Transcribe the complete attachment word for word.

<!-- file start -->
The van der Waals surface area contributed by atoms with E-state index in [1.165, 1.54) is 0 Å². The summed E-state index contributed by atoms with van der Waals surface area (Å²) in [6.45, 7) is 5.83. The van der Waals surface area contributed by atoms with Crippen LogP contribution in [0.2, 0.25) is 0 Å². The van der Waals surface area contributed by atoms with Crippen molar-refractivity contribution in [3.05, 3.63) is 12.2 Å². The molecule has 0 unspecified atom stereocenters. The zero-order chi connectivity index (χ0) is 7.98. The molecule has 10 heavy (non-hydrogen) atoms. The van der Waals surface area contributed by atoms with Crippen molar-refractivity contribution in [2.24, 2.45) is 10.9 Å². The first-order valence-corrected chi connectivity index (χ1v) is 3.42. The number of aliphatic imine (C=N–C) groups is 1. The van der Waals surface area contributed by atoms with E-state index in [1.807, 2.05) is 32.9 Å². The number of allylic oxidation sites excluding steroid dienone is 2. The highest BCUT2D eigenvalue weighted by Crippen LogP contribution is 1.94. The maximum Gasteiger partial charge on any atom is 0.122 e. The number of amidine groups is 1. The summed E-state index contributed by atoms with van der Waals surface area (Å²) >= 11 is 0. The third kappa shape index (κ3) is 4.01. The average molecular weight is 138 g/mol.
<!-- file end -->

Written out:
The van der Waals surface area contributed by atoms with E-state index in [1.165, 1.54) is 0 Å². The summed E-state index contributed by atoms with van der Waals surface area (Å²) in [6.45, 7) is 5.83. The van der Waals surface area contributed by atoms with Crippen LogP contribution in [0.2, 0.25) is 0 Å². The van der Waals surface area contributed by atoms with Crippen molar-refractivity contribution in [3.05, 3.63) is 12.2 Å². The molecule has 0 unspecified atom stereocenters. The zero-order chi connectivity index (χ0) is 7.98. The molecule has 10 heavy (non-hydrogen) atoms. The van der Waals surface area contributed by atoms with Crippen molar-refractivity contribution in [2.24, 2.45) is 10.9 Å². The first-order valence-corrected chi connectivity index (χ1v) is 3.42. The number of aliphatic imine (C=N–C) groups is 1. The van der Waals surface area contributed by atoms with E-state index in [1.807, 2.05) is 32.9 Å². The number of allylic oxidation sites excluding steroid dienone is 2. The highest BCUT2D eigenvalue weighted by Crippen LogP contribution is 1.94. The maximum Gasteiger partial charge on any atom is 0.122 e. The number of amidine groups is 1. The summed E-state index contributed by atoms with van der Waals surface area (Å²) >= 11 is 0. The third kappa shape index (κ3) is 4.01. The average molecular weight is 138 g/mol.